3. So I am sure that there awaits you equal rest amongst the midst of the lots of God [Ps 68(67):14], which is how Scripture describes the sleep of the clergy. For the clergy are the lots of the Lord which we read of in both Testaments [cf. 1 Pet 5:3], and from which is fulfilled the inheritance of the Lord and the perfection of the saints.
[...] You do not crowd your housed with dining tables, or cram them with masses of furniture or wealth. You measure off a corner for yourself and fill the house with travellers and beggars. You live as a fellow servant with your own slaves. The temporary lodging which is your dwelling you do not possess like the father of a household, but you lodge there like a mercenary or a lodger, paying the Lord a regular rent for the favour of the lodging by serving your neighbours with body and mind.
(trans. Walsh 1966: 2.51-53)


This letter was most probably sent in 400, along with letters 23 and 29, see Walsh 1966: 2.301.
The location of Primuliacum was lost. Recently, Frank Riess (Riess 2013: 66-69) has, once again, proposed the identification of Primuliacum with Elusio, present-day Monferrand, which Paulinus mentions in his first letter to Sulpicius ([2055]). The hypothesis that it served also as the later site of Sulpicius’ monastery is strengthened by the recent excavations of two 4th or 5th century basilicas, positioned side by side, just as in Primuliacum (see the beginning of letter 32 [2108]).

Place of event:

  • Italy south of Rome and Sicily
  • Gaul
  • Nola
  • Primuliacum

About the source:

Author: Paulinus of Nola
Title: Letters, Epistulae
Origin: Nola (Italy south of Rome and Sicily)
Denomination: Catholic/Nicene/Chalcedonian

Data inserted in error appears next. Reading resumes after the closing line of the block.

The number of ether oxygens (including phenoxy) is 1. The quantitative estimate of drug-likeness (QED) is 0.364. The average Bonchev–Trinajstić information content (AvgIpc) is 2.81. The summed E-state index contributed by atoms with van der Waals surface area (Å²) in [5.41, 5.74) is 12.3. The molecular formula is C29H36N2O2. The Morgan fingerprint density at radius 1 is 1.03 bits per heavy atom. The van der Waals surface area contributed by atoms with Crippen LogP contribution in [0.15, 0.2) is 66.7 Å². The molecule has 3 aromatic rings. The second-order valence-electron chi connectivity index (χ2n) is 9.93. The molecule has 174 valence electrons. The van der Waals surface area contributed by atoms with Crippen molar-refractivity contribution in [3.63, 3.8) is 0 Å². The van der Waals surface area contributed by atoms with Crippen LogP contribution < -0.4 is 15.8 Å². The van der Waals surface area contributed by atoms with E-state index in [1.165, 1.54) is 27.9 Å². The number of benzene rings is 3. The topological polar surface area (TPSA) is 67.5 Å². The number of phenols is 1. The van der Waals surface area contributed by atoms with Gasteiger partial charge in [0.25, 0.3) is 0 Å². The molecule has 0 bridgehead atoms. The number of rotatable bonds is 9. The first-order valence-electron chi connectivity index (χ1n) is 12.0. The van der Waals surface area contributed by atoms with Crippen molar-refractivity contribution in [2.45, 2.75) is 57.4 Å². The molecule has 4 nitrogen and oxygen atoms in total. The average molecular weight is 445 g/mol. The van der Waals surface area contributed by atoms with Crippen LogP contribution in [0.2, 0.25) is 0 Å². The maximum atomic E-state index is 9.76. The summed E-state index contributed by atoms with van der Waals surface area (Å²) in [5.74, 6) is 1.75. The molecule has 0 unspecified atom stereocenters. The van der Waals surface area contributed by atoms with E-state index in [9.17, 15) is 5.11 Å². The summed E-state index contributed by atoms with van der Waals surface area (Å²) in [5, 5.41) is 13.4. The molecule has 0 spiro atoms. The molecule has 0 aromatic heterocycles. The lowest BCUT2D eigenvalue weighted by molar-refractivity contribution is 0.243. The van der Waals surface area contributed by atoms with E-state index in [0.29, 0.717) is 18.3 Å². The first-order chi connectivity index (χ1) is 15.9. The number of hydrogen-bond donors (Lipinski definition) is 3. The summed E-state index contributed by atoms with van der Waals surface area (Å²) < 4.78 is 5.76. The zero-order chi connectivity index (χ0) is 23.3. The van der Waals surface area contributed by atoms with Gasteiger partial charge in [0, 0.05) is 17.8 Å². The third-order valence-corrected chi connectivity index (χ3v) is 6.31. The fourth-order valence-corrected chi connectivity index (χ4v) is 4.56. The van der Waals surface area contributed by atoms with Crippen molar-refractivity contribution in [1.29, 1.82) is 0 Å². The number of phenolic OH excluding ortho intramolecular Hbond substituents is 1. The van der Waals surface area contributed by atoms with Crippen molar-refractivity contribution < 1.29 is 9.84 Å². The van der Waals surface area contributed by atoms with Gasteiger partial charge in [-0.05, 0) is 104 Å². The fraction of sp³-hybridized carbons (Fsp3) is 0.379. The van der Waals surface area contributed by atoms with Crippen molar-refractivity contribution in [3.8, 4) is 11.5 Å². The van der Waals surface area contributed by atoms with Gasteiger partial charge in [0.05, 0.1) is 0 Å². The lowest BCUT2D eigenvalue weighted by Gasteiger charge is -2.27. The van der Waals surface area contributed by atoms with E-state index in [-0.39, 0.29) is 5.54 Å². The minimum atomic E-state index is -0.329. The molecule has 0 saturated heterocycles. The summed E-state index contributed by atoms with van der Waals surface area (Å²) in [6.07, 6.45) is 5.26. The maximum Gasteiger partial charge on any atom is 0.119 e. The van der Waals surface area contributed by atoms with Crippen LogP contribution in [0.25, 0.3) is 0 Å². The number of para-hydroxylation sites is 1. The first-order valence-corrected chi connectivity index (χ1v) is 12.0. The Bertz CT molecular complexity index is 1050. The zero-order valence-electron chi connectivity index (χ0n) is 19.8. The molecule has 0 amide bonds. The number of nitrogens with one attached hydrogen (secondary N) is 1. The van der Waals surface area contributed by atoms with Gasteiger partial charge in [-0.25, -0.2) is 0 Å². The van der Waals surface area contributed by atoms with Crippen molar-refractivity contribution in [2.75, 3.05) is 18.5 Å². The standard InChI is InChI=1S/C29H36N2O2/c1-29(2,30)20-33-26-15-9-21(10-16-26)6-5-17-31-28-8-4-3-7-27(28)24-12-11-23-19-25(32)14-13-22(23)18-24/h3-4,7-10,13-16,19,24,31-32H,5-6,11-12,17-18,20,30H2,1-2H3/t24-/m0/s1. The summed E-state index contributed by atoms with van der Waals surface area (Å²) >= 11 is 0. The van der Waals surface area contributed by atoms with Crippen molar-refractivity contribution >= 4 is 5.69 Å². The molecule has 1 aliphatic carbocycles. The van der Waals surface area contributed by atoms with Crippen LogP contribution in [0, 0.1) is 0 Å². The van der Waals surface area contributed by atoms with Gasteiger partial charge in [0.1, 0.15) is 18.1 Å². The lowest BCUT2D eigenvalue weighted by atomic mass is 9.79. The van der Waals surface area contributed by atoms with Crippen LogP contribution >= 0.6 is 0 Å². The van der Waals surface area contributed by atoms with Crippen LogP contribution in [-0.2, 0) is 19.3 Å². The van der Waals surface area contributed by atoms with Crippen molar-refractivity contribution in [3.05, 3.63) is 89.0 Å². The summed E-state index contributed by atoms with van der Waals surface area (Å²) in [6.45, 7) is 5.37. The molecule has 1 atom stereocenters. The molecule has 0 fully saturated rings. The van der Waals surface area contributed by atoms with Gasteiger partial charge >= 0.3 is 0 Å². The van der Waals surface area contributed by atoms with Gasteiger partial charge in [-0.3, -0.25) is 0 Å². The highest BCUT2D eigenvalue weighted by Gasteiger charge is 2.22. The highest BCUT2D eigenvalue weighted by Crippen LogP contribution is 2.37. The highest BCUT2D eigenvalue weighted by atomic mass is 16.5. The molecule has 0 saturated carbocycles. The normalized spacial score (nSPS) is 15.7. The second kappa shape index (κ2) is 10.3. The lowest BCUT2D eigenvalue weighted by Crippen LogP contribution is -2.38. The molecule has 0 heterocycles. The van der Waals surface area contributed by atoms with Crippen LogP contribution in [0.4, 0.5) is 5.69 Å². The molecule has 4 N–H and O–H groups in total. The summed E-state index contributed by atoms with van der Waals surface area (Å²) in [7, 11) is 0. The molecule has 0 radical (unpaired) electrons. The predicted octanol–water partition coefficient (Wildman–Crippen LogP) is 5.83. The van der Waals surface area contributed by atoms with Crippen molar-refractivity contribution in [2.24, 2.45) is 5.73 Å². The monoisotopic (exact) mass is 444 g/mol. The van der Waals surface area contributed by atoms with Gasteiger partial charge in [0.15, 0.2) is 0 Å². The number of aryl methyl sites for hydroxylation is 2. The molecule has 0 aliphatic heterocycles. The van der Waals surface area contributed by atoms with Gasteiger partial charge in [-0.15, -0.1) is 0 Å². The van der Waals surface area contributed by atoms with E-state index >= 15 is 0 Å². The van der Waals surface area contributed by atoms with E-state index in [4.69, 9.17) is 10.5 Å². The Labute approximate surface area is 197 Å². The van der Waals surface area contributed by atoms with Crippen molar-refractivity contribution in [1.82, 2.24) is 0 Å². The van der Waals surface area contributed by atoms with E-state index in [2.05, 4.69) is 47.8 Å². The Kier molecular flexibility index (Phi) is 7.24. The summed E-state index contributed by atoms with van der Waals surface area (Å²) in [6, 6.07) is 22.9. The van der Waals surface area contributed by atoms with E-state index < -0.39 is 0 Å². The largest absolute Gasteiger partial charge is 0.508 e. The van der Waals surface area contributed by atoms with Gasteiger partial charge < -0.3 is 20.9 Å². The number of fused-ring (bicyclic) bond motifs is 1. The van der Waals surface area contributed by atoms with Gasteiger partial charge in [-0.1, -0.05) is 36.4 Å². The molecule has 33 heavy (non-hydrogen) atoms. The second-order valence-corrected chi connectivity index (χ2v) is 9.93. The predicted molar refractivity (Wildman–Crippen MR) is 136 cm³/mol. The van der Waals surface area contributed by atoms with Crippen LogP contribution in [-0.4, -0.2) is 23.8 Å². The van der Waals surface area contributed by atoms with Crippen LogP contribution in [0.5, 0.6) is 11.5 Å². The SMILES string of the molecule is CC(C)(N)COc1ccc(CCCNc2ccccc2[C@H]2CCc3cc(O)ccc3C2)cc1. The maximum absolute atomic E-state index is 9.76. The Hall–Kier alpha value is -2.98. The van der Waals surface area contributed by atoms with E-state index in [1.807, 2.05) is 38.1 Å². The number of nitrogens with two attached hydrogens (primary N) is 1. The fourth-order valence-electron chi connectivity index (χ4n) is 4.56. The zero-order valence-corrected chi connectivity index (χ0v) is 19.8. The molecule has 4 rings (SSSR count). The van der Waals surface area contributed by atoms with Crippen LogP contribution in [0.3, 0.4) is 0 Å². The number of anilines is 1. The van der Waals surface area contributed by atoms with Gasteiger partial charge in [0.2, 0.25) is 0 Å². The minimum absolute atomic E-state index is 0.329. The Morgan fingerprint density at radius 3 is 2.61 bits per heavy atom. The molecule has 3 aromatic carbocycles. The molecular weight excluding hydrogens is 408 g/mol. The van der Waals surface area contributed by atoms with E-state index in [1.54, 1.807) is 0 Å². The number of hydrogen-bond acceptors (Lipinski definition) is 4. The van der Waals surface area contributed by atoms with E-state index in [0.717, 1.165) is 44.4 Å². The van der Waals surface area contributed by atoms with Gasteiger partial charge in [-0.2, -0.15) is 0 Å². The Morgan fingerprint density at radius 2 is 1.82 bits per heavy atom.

Paulinus of Nola (Pontius Metropius Paulinus) was born into a very affluent family ca 335. Although most of his estates were located near Bordeaux in Gaul, he was appointed the governor of Campania in his early twenties. He then returned to Gaul. In 389, after being baptized, Paulinus and his wife moved to Spain. They both started to follow a semi-monastic way of life. Following the death of his newborn son, Paulinus was ordered a presbyter at Christmas 394. In 395, Paulinus established a monastery in Nola in Campania. He served as a bishop of that city from 409 till his death in 431. Paulinus corresponded with many principal Christian intellectuals of the era, including Sulpicius Severus, Jerome, Ambrose of Milan, and Augustine of Hippo. Of this rich epistolographic corpus, however, only fifty-one letters survived. For the list of all letters Paulinus sent as a presbyter, and their addressees, see [2059].
G. de Hartel ed., S. Pontii Meropii Paulini Nolani opera, vol. 1 Epistulae, Corpus Scriptorum Ecclesiasticorum Latinorum 29, Prague-Wien-Leipzig 1894.
Letters of St. Paulinus of Nola, trans. P.G. Walsh, Ancient Christian Writers 35, New York 1966.
F. Riess, Narbonne and its Territory in Late Antiquity. From the Visigoths to the Arabs, Farnham-Burlington, VT 2013.


Please quote this record referring to its author, database name, number, and, if possible, stable URL: J. Szafranowski, Presbyters in the Late Antique West, ER2095,